Initially, I was diagnosed by my endocrinologist who I saw for thyroid issues. When I told him of my new symptoms and asked if they were related to my thyroid condition he said "No, you have fibromyalgia." He told me to find an exercise I enjoyed and sent me on my way.
When you have been given a diagnosis like this with no extra support or information you are destined to be your own advocate. For ages, I did not accept the diagnosis and fought against it. I guess I really just did not believe that this thing called fibromyalgia could be causing all these painful symptoms. Finally, when I did accept it I began searching online for any help I could find. I learnt so many things about a condition that I had barely ever heard of.
With Fibro, there is no magic tablet or treatment, and there probably never will be, but a combination of things that we have to do to help ourselves, some of which are diet, exercise, pacing, proper sleep, and stress reduction.
Being diagnosed, with fibromyalgia, can bring up so many emotions. Your feelings, whatever they are, are always valid.
Finding someone to talk to is very helpful, especially if they are someone who understands chronic pain. It was so helpful for me when my rheumatologist referred me to a pain psychologist. It was so wonderful to finally be able to have someone who listened, understood, accepted my symptoms and feelings, and sometimes also gave me tips for coping. These were very practical tips about coping... like when you are driving, stop every hour and stand up and walk for 5 minutes because staying seated for too long can aggravate the pain.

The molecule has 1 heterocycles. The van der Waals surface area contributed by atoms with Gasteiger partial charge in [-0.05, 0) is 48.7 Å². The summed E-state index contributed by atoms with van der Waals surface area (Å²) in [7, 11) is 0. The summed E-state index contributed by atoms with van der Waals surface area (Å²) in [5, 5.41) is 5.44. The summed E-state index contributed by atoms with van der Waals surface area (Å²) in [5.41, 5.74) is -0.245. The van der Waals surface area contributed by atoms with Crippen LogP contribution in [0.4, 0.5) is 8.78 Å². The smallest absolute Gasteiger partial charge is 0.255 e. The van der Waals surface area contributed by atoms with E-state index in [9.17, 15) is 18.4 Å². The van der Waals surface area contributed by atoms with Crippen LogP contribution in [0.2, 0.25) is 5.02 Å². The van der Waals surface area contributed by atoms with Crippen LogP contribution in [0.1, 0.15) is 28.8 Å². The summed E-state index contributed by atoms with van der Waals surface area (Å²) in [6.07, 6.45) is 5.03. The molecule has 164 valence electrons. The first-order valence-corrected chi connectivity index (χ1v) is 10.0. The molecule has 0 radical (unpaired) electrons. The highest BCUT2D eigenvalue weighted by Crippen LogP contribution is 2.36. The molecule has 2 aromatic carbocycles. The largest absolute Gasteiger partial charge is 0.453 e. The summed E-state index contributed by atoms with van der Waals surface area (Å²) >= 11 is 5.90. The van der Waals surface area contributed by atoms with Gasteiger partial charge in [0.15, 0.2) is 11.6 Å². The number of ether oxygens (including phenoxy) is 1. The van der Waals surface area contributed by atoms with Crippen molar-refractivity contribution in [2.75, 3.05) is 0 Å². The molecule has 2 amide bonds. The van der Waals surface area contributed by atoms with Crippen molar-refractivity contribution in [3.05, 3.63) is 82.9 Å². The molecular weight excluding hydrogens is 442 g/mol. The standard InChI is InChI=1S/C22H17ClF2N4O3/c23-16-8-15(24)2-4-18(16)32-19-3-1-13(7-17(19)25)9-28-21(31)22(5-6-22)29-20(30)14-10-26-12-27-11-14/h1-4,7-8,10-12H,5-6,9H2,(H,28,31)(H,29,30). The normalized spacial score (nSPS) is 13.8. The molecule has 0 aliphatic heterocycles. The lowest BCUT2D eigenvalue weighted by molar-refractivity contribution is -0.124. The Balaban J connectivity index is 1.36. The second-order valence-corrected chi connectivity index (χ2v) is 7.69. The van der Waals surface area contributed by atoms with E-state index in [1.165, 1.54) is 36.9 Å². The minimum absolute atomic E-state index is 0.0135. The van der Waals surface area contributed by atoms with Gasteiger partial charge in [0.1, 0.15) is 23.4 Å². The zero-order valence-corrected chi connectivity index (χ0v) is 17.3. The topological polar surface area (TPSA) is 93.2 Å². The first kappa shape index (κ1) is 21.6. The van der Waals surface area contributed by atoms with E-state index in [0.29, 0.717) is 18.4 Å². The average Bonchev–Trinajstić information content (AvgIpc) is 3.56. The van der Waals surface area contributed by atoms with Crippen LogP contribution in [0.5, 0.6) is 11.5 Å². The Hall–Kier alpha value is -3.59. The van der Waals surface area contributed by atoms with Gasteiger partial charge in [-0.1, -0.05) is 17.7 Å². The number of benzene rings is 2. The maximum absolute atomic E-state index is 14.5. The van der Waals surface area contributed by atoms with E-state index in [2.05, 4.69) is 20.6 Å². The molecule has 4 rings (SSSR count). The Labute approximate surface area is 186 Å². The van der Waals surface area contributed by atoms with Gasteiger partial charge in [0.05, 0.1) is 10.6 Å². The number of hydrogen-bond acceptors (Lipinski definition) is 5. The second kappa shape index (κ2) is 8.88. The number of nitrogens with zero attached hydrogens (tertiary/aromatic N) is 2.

You have to be proactive in getting your symptoms addressed as fibro has a myriad of symptoms besides chronic pain. Having the support of any kind of medical professional is wonderful.
I actually started this blog back when I was first diagnosed to try and help others in the same situation as me. I have spent the last 20 years discovering ways to help me cope with fibromyalgia. My approach is that every small thing I try can help reduce some of the symptoms and that is a win. I have tried so many things and while everybody is different I think it may be helpful to share what helps me:
- improving my quality of sleep
- magnesium in its many forms including baths
- gentle exercise
- vitamin D
- eating less gluten and dairy
- eating more vegetables
- hydrotherapy and hot water
- myofascial massage
- less stress in my life
Finding others who have fibro is also important for your sanity and to give you ideas to try and cope. That's why I started a private group on Facebook called FIBRO CONNECT. It has slowly grown to over 900 men and women all living with fibromyalgia and supporting one another. You can join by answering 2 simple questions here on Facebook.
Mind, body and soul1ReplyDelete
Sorry that you feel the beast of fibromyalgia has got you completely - mind body and soul! I hope you are finding some treatments to try here on this blog that might help youReplyDelete